28a   A German returns to cross lake /and/ river (4)

"a German" = EIN (show explanation )

In German, the masculine singular form of the indefinite article is ein[8].

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The Nile[5] is a river in eastern Africa, the longest river in the world, which rises in east central Africa near Lake Victoria and flows 6,695 km (4,160 miles) generally northwards through Uganda, South Sudan, Sudan, and Egypt to empty through a large delta into the Mediterranean.

29a   Lovely // daughter with quality needed for a popular party (10)


1d   Thick English // lot (4)

2d   Series of calls ahead /for/ collection of data (5-2)

Although I did have the correct solution, I had very little confidence in it being right.

Round[5] is a chiefly British term meaning a journey along a fixed route delivering goods as part of one’s job or a job involving such journeys ⇒ I did a newspaper round.

A round-up[5] is a summary of facts or events ⇒ a news round-up every fifteen minutes.

3d   Mercenary lawman /in/ mutinous ship, on watch (6,6)

HMS Bounty[5] was a ship of the British navy on which in 1789 part of the crew, led by Fletcher Christian, mutinied against their commander, William Bligh, and set him adrift in an open boat with eighteen companions.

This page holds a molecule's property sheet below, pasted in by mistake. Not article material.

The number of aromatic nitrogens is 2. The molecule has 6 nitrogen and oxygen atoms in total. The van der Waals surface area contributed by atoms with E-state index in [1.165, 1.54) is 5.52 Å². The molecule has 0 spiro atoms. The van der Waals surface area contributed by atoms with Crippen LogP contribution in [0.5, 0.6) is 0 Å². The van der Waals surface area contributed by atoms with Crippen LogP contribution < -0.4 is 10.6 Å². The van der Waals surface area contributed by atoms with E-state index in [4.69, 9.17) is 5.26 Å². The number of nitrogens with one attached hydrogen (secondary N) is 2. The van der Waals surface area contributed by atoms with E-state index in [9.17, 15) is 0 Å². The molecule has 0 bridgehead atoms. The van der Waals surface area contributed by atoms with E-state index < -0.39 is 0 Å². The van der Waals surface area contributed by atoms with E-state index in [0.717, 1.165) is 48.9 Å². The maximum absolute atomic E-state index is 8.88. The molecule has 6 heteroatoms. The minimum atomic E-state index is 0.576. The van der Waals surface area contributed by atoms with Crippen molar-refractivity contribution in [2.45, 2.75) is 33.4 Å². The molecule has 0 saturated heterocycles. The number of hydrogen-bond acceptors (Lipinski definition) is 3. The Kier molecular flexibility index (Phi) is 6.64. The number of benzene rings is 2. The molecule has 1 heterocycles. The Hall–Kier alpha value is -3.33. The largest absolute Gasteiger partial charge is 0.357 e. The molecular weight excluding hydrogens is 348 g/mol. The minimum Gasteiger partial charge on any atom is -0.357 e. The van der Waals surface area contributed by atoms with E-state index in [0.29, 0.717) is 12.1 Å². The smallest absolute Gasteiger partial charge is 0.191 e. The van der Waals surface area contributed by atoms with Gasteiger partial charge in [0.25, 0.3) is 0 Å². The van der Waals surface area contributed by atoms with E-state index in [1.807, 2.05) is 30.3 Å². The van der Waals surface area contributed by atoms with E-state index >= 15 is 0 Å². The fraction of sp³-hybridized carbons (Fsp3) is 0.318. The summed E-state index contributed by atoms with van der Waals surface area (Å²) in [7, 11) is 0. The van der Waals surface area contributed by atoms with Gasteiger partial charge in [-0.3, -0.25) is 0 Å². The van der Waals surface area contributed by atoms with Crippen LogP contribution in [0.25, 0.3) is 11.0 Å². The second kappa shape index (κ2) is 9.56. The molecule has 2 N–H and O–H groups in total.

A hunter[5] is a watch with a hinged cover protecting the glass.

A bounty hunter[5] is a person who pursues a criminal for whom a reward is offered.

4d   Does might dominate in this area? (4-4)

A deer park[5] is a large enclosed area of ground attached to a country house, in which deer are kept.

5d   Finesse // diamonds in no trumps play finally (6)

"no trumps" = NT (show explanation )

In the card game bridge, NT[5] is the abbreviation for no trump(s).

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7d   Greek character hosting a // dance (7)

Lambda[5] is the eleventh letter of the Greek alphabet (Λ, λ).

The lambada[5] is a fast erotic Brazilian dance which couples perform in close physical contact.

8d   It shows with roaming around lands? True (10)

This is a semi-&lit. (semi-all-in-one) clue. The entire clue is the definition, while the portion with the dashed underline is the wordplay.

11d   Precise moment to indicate // cross-country event (5-2-5)

Point-to-point[5] is a British term for an amateur steeplechase for horses used in hunting, over a set cross-country course ⇒ a point-to-point meeting.

14d   Claim /in/ Catholic feast (10)

The Assumption[5] is (1) the reception of the Virgin Mary bodily into heaven (formally declared a doctrine of the Roman Catholic Church in 1950) or (2) the feast in honour of the Assumption, celebrated on 15 August.